Transnational feminist network

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A transnational feminist network (TFN) is a network of women’s groups who work together for women’s rights at both a national and transnational level. They emerged in the mid 1980's as a response to structural adjustment and neoliberal policies, guided by ideas categorized as global feminism. [1] TNF's are composed of representatives from a variety of NGO's from around the globe. These representatives then come together at conferences, such as the United Nations World Conference on Women and The NGO Forum in China. [2]


TFNs are similar to non-governmental organizations (NGOs) but while NGOs work at a local and national level, TFNs create coalitions across borders. Globalization affects women worldwide in adverse ways and TFNs emerged in response to these effects.

According to Johanna Brenner in her article Transnational Feminism and the Struggle for Global Justice:

“Economic insecurity and impoverishment, exposure to toxics, degradation of water, high infant and maternal mortality rates, forced migration, increased hours spent in paid and unpaid work are only some of the indicates (sic) of women’s burdens worldwide”

Brenner also states that

“[t]hird world governments are male-dominated, often inefficient, plagued by cronyism, and sometimes corrupt; and the pressures of structural adjustment programs imposed on them by the International Monetary Fund (IMF) and the World Bank have certainly aggravated these tendencies” (Brenner 78).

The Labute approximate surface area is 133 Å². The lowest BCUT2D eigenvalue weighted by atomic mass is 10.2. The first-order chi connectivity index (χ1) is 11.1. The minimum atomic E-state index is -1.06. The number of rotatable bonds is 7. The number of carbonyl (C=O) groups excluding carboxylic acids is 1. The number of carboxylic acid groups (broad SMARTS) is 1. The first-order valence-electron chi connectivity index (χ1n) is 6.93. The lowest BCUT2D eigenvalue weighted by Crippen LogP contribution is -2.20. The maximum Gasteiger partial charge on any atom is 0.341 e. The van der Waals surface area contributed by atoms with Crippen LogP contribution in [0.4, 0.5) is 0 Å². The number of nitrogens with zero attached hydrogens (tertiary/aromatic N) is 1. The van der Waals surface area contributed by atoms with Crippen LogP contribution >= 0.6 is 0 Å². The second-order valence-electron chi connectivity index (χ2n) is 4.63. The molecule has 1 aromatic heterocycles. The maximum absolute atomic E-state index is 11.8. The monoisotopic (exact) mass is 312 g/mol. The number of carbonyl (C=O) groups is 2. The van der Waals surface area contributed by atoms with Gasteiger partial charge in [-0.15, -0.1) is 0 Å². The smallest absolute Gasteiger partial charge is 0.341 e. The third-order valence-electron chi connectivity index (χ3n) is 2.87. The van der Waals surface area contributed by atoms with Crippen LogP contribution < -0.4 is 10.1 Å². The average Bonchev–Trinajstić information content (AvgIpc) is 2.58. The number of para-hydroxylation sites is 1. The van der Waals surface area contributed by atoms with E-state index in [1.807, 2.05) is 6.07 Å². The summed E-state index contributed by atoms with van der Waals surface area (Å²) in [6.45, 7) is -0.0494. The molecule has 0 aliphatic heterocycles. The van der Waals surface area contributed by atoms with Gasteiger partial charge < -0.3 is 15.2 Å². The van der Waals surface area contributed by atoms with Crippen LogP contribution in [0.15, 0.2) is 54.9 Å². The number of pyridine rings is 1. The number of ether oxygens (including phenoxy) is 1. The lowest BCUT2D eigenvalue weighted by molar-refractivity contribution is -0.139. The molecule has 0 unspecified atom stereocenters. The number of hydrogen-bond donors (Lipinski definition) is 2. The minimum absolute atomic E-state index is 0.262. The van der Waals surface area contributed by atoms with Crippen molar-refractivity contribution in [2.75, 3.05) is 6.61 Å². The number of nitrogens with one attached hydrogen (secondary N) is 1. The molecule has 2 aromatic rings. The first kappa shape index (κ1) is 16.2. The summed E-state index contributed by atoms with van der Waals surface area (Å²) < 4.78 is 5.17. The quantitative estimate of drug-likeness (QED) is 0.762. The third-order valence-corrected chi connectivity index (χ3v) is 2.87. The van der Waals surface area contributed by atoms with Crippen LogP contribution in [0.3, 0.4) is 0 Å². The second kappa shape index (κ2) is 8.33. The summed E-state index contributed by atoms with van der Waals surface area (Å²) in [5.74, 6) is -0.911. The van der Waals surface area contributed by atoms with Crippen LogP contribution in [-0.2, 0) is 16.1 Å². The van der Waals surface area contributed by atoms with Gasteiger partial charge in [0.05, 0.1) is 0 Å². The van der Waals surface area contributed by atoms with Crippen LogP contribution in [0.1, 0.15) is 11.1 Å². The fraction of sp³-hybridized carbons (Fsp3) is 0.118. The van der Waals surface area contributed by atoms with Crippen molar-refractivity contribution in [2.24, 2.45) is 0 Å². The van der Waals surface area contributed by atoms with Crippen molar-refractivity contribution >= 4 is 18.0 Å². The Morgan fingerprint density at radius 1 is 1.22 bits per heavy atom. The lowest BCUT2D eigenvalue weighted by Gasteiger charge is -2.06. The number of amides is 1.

Programs like Structural Adjustment Programs (SAPs) are part of the package of globalization that is presented to other countries; and while such programs are portrayed as being valuable to improve the status of a country, they result in creating worse situations for the peoples of a country.

Aims of TFNs[edit]

Transnational Feminist Networks can be divided into different categories based on their goals. Some of these include Advocacy for Women's Human Rights, Peace, Anti-militarism, Conflict Resolution, Ending Violence Against Women and Reproductive and Health Rights. [3]

Response to Globalization[edit]

Women’s groups form in response to the negative effects of globalization and TFNs emerge when these women’s groups come together to resolve shared issues. These groups work with one another across borders and they recognize their differences but also discover their similarities and form strong coalition’s bases on these similarities. In describing a conference held by the International Network of Women’s Studies Journals, Tahera Aftab relayed that

“the objective of the INWSJ conference was to set up a network for interdisciplinary feminist and women’s studies journals with a focus on the development and inclusion of a transnational feminist understanding of women’s development issues…”

Just as these academics worked to reach consensus on issues, so do women’s groups who form TFNs.

Valentine Mogadam best describes TFNs in her book Globalizing Women: Transnational Feminist Networks. She states in her text:

“TFN’s have arisen in the context of economic, political, and cultural globalization—and they are tackling both the particularistic and the hegemonic trends of globalization. They are advancing criticisms of inequalities and forms of oppression, neoliberal economic policies, unsustainable economic growth and consumption, and patriarchal controls over women. In a word, transnational feminist networks are the organizational expression of the transnational women’s movement, or global feminism” (Moghadam 104).